We love what we do, we love seeing your face when we show you yourself at your most beautiful; your family at their most connected; your children at their most innocent.

Using Your Photographer to the Fullest

Photographers have plenty of knowledge about weddings, much more than just the photography aspect.

While wedding coordinators are often most sought after for providing new brides with feedback on how best to plan their weddings, one of the most valuable resources for a bride comes from her photographer. Despite what some wedding planning guides indicate, booking a photographer 12-16 months before the wedding ensures she’ll have not only the best photographer but also his or her input into how to organize the day such that great photographic opportunities naturally occur. By booking a photographer soon after the wedding date is set, she is setting herself up to have the best photographs possible.

As a wedding photographer of eight years, I am used to being one of the last vendors selected for the wedding. This can result in the bride making poor choices in regards to the ceremony location, time and lighting, which in turn have everything to do with how well the photos turn out. The photographer is the one person who will document every aspect of the wedding from pre-bridals and the dress to flowers at the venue to the programs and the cake. Often they can provide valuable insight into what works and what doesn’t. It’s important to heed to a photographer’s suggestions because long after the wedding is over, all that remains are the pictures.

Importance of location
A true photographer can use any location to get great photos, but one thing a photographer is not is a magician. If the couple has not booked their venue yet, they should consult a photographer for options. While some may be out of the budget, all will be at the very least highly photogenic. A photogenic location has more to do with the type of lighting and type of small structures on site than it does the overall “feel” and opulence of the venue.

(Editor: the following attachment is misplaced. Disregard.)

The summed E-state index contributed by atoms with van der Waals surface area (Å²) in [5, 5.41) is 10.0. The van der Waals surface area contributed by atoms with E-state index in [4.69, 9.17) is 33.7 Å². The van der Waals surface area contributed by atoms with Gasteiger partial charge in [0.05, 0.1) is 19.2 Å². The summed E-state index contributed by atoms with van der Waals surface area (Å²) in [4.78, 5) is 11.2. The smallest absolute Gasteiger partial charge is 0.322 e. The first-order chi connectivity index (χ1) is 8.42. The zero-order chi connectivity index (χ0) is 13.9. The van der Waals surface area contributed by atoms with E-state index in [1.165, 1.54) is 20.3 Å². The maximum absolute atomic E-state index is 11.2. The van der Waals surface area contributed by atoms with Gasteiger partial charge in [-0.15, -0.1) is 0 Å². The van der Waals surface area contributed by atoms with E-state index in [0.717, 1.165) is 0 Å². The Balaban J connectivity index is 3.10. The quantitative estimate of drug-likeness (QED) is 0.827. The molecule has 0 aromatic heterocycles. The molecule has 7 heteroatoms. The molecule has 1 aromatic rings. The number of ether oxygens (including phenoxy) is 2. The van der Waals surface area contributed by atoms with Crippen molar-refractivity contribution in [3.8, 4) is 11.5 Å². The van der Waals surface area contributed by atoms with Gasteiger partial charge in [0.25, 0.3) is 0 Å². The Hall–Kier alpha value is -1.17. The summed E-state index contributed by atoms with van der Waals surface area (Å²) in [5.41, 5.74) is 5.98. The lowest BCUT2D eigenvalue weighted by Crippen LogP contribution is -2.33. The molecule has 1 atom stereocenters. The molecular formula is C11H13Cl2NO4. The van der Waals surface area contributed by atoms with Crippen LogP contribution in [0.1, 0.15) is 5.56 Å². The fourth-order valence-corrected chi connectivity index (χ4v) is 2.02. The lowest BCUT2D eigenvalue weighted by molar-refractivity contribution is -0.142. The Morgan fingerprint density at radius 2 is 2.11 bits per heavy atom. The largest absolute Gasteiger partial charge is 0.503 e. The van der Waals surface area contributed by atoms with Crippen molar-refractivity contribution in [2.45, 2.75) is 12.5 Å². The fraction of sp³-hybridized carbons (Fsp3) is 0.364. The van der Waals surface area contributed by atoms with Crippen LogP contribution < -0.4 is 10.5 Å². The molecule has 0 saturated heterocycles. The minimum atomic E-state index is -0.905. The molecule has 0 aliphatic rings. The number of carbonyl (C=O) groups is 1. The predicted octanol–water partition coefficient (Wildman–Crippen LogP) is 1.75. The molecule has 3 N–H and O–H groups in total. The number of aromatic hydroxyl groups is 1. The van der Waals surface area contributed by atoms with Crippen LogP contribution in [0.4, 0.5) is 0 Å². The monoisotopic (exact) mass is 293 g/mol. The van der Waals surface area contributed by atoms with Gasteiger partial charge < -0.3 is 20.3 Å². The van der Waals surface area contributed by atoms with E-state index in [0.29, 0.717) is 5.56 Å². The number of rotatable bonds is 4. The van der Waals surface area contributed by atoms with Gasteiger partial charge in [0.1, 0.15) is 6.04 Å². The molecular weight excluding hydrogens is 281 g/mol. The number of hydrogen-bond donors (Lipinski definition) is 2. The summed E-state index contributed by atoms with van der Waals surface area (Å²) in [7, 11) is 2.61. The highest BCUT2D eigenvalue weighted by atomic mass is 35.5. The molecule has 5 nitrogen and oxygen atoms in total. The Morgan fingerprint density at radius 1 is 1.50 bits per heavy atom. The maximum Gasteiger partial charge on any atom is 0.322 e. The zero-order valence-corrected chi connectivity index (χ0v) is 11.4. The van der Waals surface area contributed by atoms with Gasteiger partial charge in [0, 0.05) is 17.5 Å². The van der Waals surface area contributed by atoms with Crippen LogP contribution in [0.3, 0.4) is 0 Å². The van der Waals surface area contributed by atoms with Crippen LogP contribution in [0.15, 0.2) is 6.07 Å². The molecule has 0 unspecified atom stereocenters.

Heavy wall texture and bold contrasting colors play a huge role in a venue’s photogenic nature. Ponds, bridges, small doorways, steps, alcoves and arches provide better photo opportunities in most cases than majestic buildings with elaborate gardens. The best wedding photos are the unscripted moments between people, and simple, non-distracting backgrounds and the presence of natural lighting only enhance that.

Of all the elements that make a venue truly photogenic, lighting plays the most important role. More specifically, the presence of late afternoon sunlight in the photogenic areas described earlier helps the photographer create the most breathtaking photographs filled with depth and dimension. While most modern professional cameras can shoot in low light, it’s still important to have a decent light level to ensure clarity in the photographs.

Importance of ceremony time
Sunset and early evening weddings are the two most popular times for ceremonies. From a photographer’s point of view, photos come out best during either overcast days or late afternoon. If you want a sunset wedding, consider having the ceremony begin 45 minutes to 1 hour prior to sunset, which allows for optimal lighting during the formal portraits of the newlyweds to be taken immediately after the ceremony.

If the ceremony will be in the evening, especially one that is outdoors as is common in cooler months, make sure the photographer has an opportunity to see the ceremony site lit up at this time of day prior to your wedding day. It will give him/her an idea of what type of external lighting he/she may need to make clear photographs.

While a coordinator can help make this daunting process of planning a wedding easier, the photographer also has valuable information that adds can make the wedding not only more beautiful on the wedding day, but for generations to come through the stories the photographs tell.

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